Custom fittings require an understanding of the residual auditory area

This article is designed to reinforce and simplify what, in another earlier article, we have called a “paradigm shift” brought on by advanced technology and an increased understanding of the auditory system. We have addressed the methods by which we can transition our practices from “what we were taught” into “what we need to know, and do now.” This is not about a new way of doing things; it is about a new way of thinking about things.

Jay B. McSpaden, PhD, BC-HIS, is an audiologist who retired from private practice and currently practices as a hearing instrument specialist in Jefferson, Ore. Larry Brethower, ScD, BC-HIS, is a hearing instrument specialist who has been licensed in Missouri for 24 years, with 9 years of consulting/dispensing in Oregon.

Let’s address the subject of music. It doesn’t matter what kind. We can talk about the glory of the Three Tenors, or Il Divo, or Josh Grodin; or about the benediction that is a Faith Hill or a Whitney Houston singing gospel; it’s about the amazing purity and pitch of Celine Dionne and Barbra Streisand, and about the fun of the Manhattan Transfer, or the Nylons. It’s about Loreena McKinnock singing Irish ballads, and Joan Baez singing Villa-Lobos. It’s about the sultry, torch of a Nina Simone, and the husky smoke of Carly Simon. It’s about the taps of a Gregory Hines, the toe-shoe whisper of Baryshnikov, and even the percussion that is River Dance. It is about the strengths of Garth Brooks and Trisha Yearwood, and the gravel and grit of the Boss or Judy Henske. And, it’s about orchestral music, and solo instruments, as well. It’s, about The Mormon Tabernacle Choir and Gregorian chant, and even the Carmina Burana. It’s also about talking books and audio books that contain the musical prosody that is poetry.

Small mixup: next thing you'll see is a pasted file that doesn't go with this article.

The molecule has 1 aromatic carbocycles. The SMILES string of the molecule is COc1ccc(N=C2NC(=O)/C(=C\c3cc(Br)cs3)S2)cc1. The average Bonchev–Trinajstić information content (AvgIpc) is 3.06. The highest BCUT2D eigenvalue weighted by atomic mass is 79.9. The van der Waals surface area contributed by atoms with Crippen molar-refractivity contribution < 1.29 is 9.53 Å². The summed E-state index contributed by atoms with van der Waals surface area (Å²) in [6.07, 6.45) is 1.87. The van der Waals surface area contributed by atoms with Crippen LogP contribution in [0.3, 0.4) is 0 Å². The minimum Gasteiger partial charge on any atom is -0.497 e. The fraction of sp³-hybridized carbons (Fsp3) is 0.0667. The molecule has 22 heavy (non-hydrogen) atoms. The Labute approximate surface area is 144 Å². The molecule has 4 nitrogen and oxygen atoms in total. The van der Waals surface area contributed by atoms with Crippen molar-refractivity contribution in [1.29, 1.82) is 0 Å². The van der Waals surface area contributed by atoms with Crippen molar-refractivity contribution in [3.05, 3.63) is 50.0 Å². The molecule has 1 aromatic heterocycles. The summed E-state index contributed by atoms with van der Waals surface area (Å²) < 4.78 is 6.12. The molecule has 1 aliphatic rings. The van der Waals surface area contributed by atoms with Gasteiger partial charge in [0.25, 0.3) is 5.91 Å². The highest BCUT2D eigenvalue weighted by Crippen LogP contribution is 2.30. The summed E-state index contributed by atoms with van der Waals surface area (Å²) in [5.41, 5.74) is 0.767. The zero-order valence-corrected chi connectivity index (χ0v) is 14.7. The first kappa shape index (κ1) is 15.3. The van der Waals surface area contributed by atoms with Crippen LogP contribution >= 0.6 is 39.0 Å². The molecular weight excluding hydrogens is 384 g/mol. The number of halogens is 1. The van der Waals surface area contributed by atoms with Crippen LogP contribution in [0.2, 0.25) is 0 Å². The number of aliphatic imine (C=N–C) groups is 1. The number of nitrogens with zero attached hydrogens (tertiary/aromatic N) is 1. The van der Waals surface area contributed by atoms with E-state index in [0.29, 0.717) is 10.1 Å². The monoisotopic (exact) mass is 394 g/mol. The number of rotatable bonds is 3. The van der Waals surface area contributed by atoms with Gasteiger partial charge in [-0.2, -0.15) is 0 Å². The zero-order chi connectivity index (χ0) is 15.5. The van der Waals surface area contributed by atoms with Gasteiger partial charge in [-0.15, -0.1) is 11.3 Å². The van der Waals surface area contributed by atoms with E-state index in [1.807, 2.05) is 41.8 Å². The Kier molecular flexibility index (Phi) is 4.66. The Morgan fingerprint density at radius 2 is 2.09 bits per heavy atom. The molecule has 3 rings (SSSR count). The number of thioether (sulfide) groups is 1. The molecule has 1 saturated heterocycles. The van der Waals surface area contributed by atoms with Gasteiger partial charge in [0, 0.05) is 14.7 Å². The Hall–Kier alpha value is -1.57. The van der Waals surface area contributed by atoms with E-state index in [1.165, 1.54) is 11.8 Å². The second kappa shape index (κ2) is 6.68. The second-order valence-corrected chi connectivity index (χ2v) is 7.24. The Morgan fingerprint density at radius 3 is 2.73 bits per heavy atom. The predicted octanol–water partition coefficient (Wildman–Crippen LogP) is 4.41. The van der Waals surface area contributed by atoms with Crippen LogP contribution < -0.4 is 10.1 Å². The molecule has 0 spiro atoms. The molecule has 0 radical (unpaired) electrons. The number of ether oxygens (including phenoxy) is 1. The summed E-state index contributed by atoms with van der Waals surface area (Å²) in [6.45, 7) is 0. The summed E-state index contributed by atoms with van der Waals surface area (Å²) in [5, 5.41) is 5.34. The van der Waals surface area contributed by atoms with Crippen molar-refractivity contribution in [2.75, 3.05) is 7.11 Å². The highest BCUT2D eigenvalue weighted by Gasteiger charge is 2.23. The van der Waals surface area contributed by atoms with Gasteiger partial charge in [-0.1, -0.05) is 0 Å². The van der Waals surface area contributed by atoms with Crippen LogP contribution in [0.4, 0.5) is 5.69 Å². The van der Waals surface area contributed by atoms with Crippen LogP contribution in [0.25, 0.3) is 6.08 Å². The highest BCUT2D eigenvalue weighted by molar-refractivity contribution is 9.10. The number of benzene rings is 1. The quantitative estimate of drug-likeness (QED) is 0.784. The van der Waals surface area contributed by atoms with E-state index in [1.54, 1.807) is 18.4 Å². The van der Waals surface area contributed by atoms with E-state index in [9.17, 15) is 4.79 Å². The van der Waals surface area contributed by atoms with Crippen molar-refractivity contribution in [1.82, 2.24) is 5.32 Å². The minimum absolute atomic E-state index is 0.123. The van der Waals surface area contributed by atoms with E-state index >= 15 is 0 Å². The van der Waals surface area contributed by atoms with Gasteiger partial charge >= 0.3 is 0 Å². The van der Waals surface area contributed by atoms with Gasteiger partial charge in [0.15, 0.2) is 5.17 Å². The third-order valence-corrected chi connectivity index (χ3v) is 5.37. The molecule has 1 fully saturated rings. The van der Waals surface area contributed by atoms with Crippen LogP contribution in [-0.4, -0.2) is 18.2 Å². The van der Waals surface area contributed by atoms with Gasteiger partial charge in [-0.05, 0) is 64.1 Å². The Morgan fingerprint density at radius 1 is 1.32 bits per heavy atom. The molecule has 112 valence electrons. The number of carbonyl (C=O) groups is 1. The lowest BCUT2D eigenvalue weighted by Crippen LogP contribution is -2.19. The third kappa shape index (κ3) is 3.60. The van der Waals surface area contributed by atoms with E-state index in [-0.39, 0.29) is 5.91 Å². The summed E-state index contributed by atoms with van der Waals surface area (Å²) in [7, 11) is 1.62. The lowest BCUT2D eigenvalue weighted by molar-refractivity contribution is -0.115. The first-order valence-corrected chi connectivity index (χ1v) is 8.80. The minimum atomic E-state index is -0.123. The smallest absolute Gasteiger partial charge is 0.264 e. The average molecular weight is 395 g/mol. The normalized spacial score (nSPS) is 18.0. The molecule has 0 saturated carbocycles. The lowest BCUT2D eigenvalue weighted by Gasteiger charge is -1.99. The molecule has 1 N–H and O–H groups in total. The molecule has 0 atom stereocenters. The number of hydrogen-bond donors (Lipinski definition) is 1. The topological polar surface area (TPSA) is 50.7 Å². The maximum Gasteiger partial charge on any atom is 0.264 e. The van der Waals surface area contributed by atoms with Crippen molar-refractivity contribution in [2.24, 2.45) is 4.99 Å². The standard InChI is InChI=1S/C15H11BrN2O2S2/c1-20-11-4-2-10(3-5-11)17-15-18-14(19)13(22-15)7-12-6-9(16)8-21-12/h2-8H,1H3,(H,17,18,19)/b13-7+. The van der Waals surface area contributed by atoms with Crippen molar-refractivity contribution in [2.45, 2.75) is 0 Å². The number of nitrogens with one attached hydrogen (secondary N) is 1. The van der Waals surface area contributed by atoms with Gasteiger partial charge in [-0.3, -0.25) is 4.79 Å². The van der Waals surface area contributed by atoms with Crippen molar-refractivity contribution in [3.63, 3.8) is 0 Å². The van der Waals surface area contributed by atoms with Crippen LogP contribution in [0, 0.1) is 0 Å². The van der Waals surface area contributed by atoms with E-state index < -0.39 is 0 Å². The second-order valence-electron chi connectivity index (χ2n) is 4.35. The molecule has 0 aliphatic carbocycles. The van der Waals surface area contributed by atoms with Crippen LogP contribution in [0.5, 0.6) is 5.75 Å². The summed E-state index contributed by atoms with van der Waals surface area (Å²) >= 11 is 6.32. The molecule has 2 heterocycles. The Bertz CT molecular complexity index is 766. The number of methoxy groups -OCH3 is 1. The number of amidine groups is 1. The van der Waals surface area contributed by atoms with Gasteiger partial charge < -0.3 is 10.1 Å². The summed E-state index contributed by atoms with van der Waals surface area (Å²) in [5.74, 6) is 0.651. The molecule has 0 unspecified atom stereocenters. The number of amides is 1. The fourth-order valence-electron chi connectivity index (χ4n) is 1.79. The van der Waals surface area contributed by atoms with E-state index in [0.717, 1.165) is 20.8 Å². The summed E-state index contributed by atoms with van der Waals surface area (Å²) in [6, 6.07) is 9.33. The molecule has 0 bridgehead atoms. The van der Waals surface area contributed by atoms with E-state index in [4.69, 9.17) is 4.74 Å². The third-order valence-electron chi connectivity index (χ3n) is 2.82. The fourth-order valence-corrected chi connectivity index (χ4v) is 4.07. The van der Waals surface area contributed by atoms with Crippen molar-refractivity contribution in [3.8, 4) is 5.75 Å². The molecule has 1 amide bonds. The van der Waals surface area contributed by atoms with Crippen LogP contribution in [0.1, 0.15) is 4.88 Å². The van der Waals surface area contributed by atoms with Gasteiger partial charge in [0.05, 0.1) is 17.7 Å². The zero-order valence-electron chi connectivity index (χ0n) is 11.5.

Music is one facet of the diamond that is sound. Music is, to our brain and soul, what spice is to our food. It gives it zest, and flavor and panache. For most people, it is far more important than simply being able to hear the news or baseball on the radio at 40 dB. And, as the marvelous Don Harris, PhD, once asked in a 1971 closing lecture at the AAS Seminar on Hearing Aids and Profound Sensori-Neural Hearing Loss, “…which demands more of a hearing aid?”

Virtually anyone can “first-fit” a hearing instrument—yielding what, in many cases, resembles a digitized, analog fitting. Hearing instrument manufacturers will tell you that a large percentage of the units returned for credit have never been adjusted from their initial “first-fit” settings. It’s difficult to believe there is no correlation here; we need to utilize fully the available technology to produce satisfied patients.

We Don’t Hear with Our Ears; We Hear with Our Brains

Hearing aids do not change hearing; hearing aids change the sound that people hear. They change sound in such a way that, whatever hearing a patient/client has retained, they can use it more efficient. If a hearing aid doesn’t make you communicate more effectively, it is not worth having. If a hearing aid does help you communicate more effectively, there is high probability that you will think it’s worth having. Kochkin has demonstrated fairly convincingly that “benefit clearly overwhelms price as the key determinant of customer satisfaction, and technology does make a difference.”1